Scientific Program

Conference Series Ltd invites all the participants across the globe to attend 14th International Conference on Frontiers in Alternative & Traditional Medicine Valencia, Spain.

Day 1 :

Keynote Forum

Aref Abu-Rabia

Keynote: Plants and Alternative Medicine in the Middle East

Time : 10:00-10:40

OMICS International Alternative Medicine-2019 International Conference Keynote Speaker Aref Abu-Rabia photo

Abu-Rabia, Aref has completed his Ph.D., in Social Anthropology at Tel Aviv University. Abu-Rabia is a full professor in anthropology and public health; Chair of the Department of Middle East Studies (2004-2006), University of the Negev at Beer-Sheva. Author of four books and numerous scholarly publications including on traditional medicine, family customs, holy saints, education, violence, abuse of children, cosmopolitan; alternative and complementary medicine.  

Based on this research and fellowship training he has received several awards and honors, such as:

The Berelson Prize for Jewish-Arab Understanding and Co-Existence in Israel

Greenberg Middle East Scholar

Fulbright Scholar for the Muslim World.



The Arabs medicine in the Middle East was influenced by many cultures and civilizations, as a result of commerce and trade as well as political, military, religious, and intellectual; and was also influenced by Greece and Rome. The Greco-Roman system of medicine developed based primarily on the writing of Hippocrates, Dioscorides, and Galen.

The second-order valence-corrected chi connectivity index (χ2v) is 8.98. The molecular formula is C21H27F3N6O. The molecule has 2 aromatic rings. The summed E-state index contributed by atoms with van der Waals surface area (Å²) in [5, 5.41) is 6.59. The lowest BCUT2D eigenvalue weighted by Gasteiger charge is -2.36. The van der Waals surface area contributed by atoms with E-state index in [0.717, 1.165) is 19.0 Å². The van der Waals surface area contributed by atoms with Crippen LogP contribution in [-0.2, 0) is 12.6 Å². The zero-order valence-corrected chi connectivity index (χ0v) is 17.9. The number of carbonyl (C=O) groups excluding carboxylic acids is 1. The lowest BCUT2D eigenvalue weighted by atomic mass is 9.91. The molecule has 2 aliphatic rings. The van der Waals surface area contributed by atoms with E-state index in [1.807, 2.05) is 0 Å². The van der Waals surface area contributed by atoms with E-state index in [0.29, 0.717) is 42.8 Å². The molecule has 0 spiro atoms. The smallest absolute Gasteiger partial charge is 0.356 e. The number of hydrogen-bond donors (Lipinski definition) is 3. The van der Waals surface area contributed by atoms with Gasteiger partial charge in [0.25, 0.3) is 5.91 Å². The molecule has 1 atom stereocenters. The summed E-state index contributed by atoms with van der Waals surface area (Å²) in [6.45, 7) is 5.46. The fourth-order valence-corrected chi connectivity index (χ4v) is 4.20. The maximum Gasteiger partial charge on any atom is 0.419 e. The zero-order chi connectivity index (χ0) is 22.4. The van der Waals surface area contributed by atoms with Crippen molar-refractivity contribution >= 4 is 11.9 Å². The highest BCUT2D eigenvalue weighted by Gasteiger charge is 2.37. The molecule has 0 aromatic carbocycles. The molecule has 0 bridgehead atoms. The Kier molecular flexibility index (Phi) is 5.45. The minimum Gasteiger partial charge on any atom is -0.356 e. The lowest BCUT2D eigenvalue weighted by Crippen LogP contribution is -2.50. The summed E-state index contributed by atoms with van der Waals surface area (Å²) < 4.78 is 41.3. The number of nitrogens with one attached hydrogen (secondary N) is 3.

The sayings (hadith) of the Prophet Muhammad on health and illness were systemized and became known as Medicine of the Prophet, in addition to a number of physicians and traditional healers. One of the greatest and most well-known Islamic doctors was Ibn Sina, who compiled the Canon of Medicine. Another leading Arabic philosopher/physician was Rhazes, who compiled the Comprehensive Book on Medicine. The works of Ibn Sina and Rhazes were later translated into Latin, and continued to influence medical practice until as late as the nineteenth century. The Islamic hospitals provided patients with systematic treatments based upon humoral medicine. These included exercises, baths, dietary regimens, and a comprehensive materia medica, in addition to bone-setting, cauterizing, venesection, and eye surgery. The Arab medical tradition, established in the seventh century, was molded in the tenth century, developed in the eleventh and twelfth centuries, reached its peak in the thirteenth to sixteenth centuries, and later declined in the seventeenth to nineteenth centuries.

This paper will examine several plants, analyze their properties and uses in the alternative medicine practices in the twenty-first century.